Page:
INTERVIEW. Stratasys, 3D Printing Innovators

Our partner publication MedicalExpo e-magazine had the chance to interview Michael Gaisford, Director of Healthcare Solutions at 3D printing company Stratasys to discuss the latest innovations in printers, materials and softwares for the healthcare sector. We have reproduced an extract of this interview by Célia Sampol, MedicalExpo e-magazine‘s Editor-in-chief,  for DirectIndustry e-magazine. Click here to read the full version.


MedicalExpo e-magazine: What is more important in 3D printing for Stratasys the hardware or the software?

Michael Gaisford: Stratasys is both a printer and a material company. Certainly the printers and the hardware are very important to us but what really drives our value proposition is the material: What capabilities can you create? Are they clear, are they flexible? What can you do with material in order to power various medical applications? Then of course you need to have the softwares to run the printers and we do have that too. Stratasys has a lot of software tools to operate our printers at peak performance. We do not have the software that converts a MRI-CT to a 3D printed model, but we have partnered with others in that field.


MedicalExpo e-magazine: The J750 is said to be the best 3D printer for medical models. Why?

Michael Gaisford: (…) The J750 is ideal for medical modeling because of its unrivaled versability. It runs six different materials including a variety of colors and transparency, and materials that can have flexibility as well. Because of this, you can support models across a wide range of anatomy and applications.

Single material can be appropriate in certain applications, but it is unable to meet a wide array of applications that require the sophistication of multi-material. For example, let’s think about more complex programs such as surgical oncology where you want to be able to print a kidney and the tumor that’s inside of it and the biliary duct and the arteries and veins and other critical structures, and you want to be able to see each of them differently. How can you do that with a single-material-rigid printer? It can’t be done. So with the Stratasys J750, you can create models that are functional for pretty much every therapeutic area in a hospital.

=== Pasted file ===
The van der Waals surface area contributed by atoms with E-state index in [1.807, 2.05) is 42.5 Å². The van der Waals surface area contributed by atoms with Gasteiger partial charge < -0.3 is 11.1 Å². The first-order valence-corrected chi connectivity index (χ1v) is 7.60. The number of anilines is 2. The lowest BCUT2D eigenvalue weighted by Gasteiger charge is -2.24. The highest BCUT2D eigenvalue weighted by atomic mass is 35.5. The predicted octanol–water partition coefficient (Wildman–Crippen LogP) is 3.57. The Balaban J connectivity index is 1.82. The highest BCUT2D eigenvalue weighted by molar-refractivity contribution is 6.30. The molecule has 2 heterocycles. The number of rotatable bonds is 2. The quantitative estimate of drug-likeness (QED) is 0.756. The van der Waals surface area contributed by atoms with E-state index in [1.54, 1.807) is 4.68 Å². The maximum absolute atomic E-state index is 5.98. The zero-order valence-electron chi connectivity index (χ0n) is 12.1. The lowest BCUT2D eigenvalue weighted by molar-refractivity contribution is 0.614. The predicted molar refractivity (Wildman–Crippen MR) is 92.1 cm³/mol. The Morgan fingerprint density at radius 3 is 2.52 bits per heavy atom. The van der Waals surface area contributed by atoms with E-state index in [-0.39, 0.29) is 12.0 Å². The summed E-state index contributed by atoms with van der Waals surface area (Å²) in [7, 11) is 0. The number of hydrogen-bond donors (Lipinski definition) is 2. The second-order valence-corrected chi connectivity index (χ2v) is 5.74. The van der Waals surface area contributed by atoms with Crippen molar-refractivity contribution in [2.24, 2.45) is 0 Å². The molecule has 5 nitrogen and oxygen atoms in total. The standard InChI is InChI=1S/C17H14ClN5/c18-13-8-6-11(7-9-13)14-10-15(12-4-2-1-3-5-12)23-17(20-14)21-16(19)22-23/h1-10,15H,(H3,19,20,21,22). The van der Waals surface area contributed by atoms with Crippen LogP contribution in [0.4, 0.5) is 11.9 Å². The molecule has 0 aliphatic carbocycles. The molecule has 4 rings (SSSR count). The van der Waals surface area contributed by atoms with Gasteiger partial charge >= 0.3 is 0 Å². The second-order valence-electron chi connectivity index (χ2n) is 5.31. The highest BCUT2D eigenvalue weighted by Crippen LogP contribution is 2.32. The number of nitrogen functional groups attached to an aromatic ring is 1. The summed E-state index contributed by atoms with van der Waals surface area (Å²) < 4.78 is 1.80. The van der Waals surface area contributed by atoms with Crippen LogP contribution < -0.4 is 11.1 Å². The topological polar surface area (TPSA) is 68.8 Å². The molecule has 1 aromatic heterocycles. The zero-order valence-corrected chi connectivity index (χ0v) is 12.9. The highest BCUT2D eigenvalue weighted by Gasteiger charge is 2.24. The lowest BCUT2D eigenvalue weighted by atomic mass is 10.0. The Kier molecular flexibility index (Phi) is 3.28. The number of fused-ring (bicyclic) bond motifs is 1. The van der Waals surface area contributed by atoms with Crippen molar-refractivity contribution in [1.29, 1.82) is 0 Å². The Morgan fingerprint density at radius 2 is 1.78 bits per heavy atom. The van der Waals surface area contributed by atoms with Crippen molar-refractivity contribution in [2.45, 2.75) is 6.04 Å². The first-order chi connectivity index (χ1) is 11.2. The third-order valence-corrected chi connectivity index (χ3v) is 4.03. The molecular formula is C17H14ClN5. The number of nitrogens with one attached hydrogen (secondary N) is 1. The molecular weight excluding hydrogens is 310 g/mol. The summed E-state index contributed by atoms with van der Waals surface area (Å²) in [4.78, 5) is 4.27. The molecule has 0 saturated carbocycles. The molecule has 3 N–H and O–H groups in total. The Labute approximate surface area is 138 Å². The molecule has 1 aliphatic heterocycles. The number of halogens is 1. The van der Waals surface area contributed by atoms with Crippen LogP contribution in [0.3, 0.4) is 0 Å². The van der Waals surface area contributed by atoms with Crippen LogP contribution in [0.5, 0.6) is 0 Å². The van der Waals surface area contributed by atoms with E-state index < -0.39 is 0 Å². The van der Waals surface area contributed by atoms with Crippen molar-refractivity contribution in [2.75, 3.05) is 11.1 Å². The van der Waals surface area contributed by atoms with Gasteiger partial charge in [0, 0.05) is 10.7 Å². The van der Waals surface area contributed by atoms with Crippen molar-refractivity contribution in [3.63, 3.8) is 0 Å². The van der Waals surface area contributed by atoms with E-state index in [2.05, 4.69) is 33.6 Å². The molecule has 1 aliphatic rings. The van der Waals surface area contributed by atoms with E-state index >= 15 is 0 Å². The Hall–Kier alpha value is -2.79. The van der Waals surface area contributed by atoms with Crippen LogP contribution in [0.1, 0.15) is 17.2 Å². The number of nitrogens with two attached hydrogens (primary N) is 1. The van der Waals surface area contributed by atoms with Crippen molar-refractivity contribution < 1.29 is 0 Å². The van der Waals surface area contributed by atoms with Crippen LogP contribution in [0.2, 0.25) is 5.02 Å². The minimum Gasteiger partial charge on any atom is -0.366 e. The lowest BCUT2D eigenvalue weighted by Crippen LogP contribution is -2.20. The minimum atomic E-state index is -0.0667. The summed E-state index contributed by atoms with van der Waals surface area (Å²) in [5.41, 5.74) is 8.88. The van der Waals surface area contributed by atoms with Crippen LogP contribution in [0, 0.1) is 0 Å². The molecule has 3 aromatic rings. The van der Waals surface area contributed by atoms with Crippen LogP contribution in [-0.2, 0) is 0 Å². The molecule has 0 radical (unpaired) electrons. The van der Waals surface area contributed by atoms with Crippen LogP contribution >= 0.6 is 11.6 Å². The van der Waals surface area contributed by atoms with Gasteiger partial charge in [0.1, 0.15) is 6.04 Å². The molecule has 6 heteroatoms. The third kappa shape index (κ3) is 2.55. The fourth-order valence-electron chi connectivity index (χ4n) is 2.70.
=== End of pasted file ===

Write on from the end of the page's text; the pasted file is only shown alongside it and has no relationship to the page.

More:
Liver printed with the J750. (Credit: Stratasys)

MedicalExpo e-magazine: What about the different colors? How are they useful for the surgeon?

Michael Gaisford: (…) For a brain tumor surgery, you might print a brain in a flexible transparent material, the tumor in green, nerves and arteries and veins in different colors as well, and then the surgeon uses the flexible model and can actually operate on it. He can explore how he’s going to reach the tumor without damaging the brain tissue, he’s able to do that because it’s a flexible model that he can manipulate with a tumor that he can clearly see, and arteries and veins that he can also clearly see, and of course a rigid skull.


MedicalExpo e-magazine: What are the latest innovations in 3D-printed prostheses?

Michael Gaisford: It really ranges for different applications. One of the applications that gets the most credit is when you print a robotic arm for a child. Because that population is very underserved today. The cost of a prosthesis is tens of thousands of dollars, a family just can’t afford that especially because their child is going to outgrow it in two or three years. So 3D printing has really democratized prostheses for younger patients. Some groups are also adding bionics and mechanical functions in order to improve the arm functionality.

About the Author

Celia Sampol has been a journalist for more than 15 years. She worked in Brussels and Washington for national medias (Agence France Presse, Liberation, Europolitics). She's the editor-in-chief of MedicalExpo e-magazine.

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